You know that you should write unit tests for your code. You know that you should update your tests once you change your code. But you also want to write code to develop new features instead of writing code to test existing features, just to potentially find some bugs, which cost even more time fixing. And even if you create some tests, they will be outdated once you change the smallest thing in the underlying code. Just think of all the effort for keeping every unit test up to date! To sum up, the effort that you put into your unit tests simply does not pay off.If you think like this, let me show in this article what you should change to finally make unit testing worth your time! I mean in the end, it’s quite simple – you want to be more efficient. Meaning that you want to minimize the time that you have to put into testing, and maximize the benefits your receive from each unit test. Let’s see how you can achieve these two things.

1Minmize the effort using the right tools and techniques Most unit tests are actually unnecessary. Usually, you can achieve better results (cover more critical parts of your code), with at least half as many unit tests as you have right now. How? Simply apply the right methods when creating unit tests. They are called equivalence class partitioning and boundary value analysis, and you can learn them here: 2 methods that help you save 60 % of your effort in Unit Testing Even if you reduce your unit tests to the ones that are actually relevant, writing the respective code can still be annoying. Writing unit test code in a way that is understandeable for others, and keeps the adaptation effort for continuously updating your tests at a minimum, is however another level. Lucky you, there are clean code principles that guide you in how to do that (Clean Unit-Testing, What it takes to make good Unit-Tests), and I’ve also created a checklist that helps you write effective unit test code in a step-by-step manner: The Ultimate Checklist for Better Unit Testing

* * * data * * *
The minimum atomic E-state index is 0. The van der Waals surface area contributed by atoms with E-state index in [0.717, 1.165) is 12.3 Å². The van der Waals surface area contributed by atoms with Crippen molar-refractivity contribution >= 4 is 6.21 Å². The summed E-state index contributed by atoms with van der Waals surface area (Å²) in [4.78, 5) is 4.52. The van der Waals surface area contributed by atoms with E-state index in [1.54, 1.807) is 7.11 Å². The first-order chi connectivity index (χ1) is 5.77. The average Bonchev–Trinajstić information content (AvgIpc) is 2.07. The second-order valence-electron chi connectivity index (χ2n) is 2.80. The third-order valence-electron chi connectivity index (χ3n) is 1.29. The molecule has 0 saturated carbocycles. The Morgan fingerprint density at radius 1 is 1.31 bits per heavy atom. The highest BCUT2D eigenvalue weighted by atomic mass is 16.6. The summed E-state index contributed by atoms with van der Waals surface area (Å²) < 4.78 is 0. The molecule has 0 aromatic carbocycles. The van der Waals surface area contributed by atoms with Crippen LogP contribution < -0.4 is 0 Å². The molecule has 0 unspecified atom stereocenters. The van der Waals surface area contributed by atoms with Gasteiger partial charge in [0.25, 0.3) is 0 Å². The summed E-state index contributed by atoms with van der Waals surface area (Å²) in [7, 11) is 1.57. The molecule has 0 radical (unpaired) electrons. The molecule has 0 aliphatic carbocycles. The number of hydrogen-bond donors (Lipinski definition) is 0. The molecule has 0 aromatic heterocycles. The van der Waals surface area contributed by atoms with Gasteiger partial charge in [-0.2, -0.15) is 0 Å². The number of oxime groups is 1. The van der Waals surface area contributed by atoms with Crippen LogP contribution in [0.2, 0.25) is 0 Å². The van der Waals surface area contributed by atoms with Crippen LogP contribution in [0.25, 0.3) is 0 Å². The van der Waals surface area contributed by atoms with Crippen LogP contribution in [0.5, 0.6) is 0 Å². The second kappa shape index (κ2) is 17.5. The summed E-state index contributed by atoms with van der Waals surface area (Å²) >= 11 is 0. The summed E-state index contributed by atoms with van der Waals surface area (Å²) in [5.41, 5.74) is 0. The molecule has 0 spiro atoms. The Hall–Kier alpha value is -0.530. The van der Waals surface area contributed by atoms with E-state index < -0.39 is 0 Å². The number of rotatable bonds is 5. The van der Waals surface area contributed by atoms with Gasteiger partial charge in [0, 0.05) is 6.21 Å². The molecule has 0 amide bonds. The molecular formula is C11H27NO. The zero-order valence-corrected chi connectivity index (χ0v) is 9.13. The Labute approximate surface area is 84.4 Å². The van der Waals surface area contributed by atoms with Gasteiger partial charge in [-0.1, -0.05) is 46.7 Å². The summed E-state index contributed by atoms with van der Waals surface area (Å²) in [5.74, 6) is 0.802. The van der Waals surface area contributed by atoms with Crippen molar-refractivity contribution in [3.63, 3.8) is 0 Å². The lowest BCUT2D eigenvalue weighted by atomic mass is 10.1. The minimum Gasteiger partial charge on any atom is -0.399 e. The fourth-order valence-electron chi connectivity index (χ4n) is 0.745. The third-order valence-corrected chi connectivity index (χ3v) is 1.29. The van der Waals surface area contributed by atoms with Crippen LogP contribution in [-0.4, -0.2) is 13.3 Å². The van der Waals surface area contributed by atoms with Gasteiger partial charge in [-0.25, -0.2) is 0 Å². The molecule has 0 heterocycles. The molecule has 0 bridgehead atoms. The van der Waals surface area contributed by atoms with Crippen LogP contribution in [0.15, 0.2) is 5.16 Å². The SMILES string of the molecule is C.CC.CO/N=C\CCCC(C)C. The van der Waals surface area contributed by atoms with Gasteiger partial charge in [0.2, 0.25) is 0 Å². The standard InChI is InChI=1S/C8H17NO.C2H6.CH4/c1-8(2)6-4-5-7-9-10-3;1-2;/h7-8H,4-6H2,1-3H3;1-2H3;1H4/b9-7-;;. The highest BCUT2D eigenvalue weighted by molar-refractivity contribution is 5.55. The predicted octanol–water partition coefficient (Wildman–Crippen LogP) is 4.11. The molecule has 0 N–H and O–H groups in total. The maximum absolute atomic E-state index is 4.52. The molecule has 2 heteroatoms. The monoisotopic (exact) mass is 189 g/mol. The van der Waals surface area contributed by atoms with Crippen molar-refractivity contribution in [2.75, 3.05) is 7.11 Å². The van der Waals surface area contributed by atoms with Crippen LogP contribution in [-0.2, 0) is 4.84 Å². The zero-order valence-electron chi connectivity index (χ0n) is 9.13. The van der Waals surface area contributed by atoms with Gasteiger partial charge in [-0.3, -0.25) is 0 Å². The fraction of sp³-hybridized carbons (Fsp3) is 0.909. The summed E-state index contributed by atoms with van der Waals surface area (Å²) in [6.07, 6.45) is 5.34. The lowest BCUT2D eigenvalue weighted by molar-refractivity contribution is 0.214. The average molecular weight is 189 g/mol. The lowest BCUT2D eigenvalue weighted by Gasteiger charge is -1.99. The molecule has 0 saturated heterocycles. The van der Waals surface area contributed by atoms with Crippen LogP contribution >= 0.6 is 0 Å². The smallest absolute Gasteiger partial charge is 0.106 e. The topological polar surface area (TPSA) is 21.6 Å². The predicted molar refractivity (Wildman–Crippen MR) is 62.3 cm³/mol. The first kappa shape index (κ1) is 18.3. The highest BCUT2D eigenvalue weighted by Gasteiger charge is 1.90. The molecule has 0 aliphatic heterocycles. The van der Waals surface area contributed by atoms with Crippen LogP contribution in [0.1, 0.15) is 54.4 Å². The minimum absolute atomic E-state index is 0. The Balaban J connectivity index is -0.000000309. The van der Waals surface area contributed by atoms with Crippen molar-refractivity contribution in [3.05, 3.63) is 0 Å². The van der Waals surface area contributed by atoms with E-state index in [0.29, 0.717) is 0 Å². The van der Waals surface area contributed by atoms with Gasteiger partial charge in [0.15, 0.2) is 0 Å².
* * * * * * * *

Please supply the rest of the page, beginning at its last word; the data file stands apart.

If you want to further minimize the effort you need to test your code, you can even use tool support to avoid having to remember all these best practices and clean code principles. Standard unit testing frameworks (such as NUnit, or JUnit) only offer support for standard testing features (like assertions). High-level testing tools however take over the code writing for you. They offer an interface that is optimized to help you define the right test cases, and then automatically generate high-quality code from this definition. Read more about this here: Forget Writing Unit Tests. Try This Instead. or here: 4 Smart Strategies for Agile Unit Testing

2Maximize the impact of each unit test To increase the impact of each unit test, you have to reuse it in as many ways as possible. So, go beyond just executing your code to find bugs (which are not there anyways, because you’re a kickass developer that doesn’t create bugs), and e.g. use them to structure your thinking before implementing functionality you don’t even need (read more about this here: 1 Simple Rule To Better Unit Tests). But also while executing your unit tests, you can gain a lot from them, beyond finding bugs. I’ve written on this in more detail in this article already: 5 things you can learn from executing your test cases

So, are you convinced? Do you have a plan on how to get more efficient in your unit testing? Do you think that creating unit tests can finally pay off? Let me know in the comments section below!

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